capsize lines (ensuring the lines are routed under the safety lines) and stand on the buoyancy tubes opposite the capsize lines anchor points. The boat is then turned over by the three, five and seven men by leaning back and straightening their legs as they pull back on the capsize lines. As the boat lifts off the water, the number four man grasps the center carrying handle and rides the boat over. Once the boat is over, the number four man helps the number three and seven men back onto the boat at which time the number five man holds onto the center carrying handle and again, the boat is turned over the same way. The number five man rides the boat back over and helps the rest of the crew into the boat.
d. Coxswain's duties. As soon as the boat is capsized, the coxswain commands a long count to ensure that no one is trapped under the boat or sank. Every time the boat is turned over, a long count must be conducted.
9‑13. RIVER MOVEMENT.
a. Characteristics of River:
(1) Know local conditions prior to embarking on river movement.
(2) A bend is a turn in the river course.
(3) A reach is a straight portion of river between two curves.
(4) A slough is a dead end branch from a river. They are normally quite deep and can be distinguished from the true river by their lack of current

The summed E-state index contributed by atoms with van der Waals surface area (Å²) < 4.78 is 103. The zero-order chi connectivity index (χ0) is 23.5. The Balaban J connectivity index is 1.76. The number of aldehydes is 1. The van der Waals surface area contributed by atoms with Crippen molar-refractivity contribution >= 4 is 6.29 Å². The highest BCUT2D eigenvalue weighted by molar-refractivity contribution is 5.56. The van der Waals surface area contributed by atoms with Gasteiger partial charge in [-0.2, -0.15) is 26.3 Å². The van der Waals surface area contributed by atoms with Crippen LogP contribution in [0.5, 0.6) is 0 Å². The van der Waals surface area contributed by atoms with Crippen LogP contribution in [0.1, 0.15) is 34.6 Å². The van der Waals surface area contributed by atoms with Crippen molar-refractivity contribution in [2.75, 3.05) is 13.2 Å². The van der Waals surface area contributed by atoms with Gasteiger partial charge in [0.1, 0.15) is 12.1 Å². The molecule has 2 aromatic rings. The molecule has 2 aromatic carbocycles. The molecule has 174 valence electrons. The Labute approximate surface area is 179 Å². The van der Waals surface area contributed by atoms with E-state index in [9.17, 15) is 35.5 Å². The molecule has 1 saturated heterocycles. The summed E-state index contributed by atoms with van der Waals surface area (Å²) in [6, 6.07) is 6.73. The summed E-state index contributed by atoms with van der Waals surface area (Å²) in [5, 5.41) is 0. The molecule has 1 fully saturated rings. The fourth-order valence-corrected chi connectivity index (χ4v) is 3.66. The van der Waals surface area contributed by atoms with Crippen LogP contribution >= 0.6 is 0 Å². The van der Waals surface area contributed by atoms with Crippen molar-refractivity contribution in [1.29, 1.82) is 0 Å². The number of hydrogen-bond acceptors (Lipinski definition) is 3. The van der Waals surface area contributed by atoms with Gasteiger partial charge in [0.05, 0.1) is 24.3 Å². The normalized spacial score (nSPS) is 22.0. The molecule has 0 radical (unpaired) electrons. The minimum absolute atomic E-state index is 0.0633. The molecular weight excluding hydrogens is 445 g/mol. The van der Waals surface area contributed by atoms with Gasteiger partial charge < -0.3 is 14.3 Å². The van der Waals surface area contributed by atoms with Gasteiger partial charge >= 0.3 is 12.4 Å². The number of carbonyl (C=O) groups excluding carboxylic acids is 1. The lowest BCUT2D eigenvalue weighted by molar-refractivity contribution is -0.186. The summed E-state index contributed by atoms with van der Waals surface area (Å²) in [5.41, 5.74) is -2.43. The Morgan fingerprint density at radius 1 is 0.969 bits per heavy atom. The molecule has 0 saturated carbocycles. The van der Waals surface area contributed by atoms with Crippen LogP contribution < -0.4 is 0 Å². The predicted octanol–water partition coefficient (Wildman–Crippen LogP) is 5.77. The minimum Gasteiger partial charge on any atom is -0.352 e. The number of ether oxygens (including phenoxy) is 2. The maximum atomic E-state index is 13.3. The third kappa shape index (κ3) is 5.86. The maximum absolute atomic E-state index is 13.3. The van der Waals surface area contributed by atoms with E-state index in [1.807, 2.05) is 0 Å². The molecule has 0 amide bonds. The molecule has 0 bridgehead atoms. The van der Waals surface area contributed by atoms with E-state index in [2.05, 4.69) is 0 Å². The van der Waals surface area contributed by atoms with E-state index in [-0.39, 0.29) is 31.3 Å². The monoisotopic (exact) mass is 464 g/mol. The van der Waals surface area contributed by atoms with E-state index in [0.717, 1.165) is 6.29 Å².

(5) Dead water is a part of the river, due to erosion and changes in the river course that has no current. Excessive snags and debris characterize dead water.
(6) An island is usually a pear‑shaped mass of land in the main current of the river. Upstream portions of islands usually catch debris and are avoided.
(7) The current in a narrow part of a reach is normally greater than in the wide portion.
(8) The current is greatest on the outside of a curve; sandbars and shallow water are found on the inside of the curve.
(9) Sandbars are located at those points where a tributary feeds into the main body of a river or stream.
(10) The coxswain and the #1 man must (and the observer, if designated) watch the water for obstacles and overhanging vegetation and projections from the bank.
b. Navigation. The Patrol Leader is responsible for navigation. There are three acceptable methods of river navigation which are used:
(1) Checkpoint and general route. These methods are used when the drop site is marked by a well‑defined checkpoint and the waterway is not confused by a lot of branches and tributaries. They are best used during daylight hours and for short distances.
(2) Navigator‑observer method. This method is the most accurate means of river navigation and is used effectively in all light conditions.
(a) Equipment needed:
Photo map(1st choice)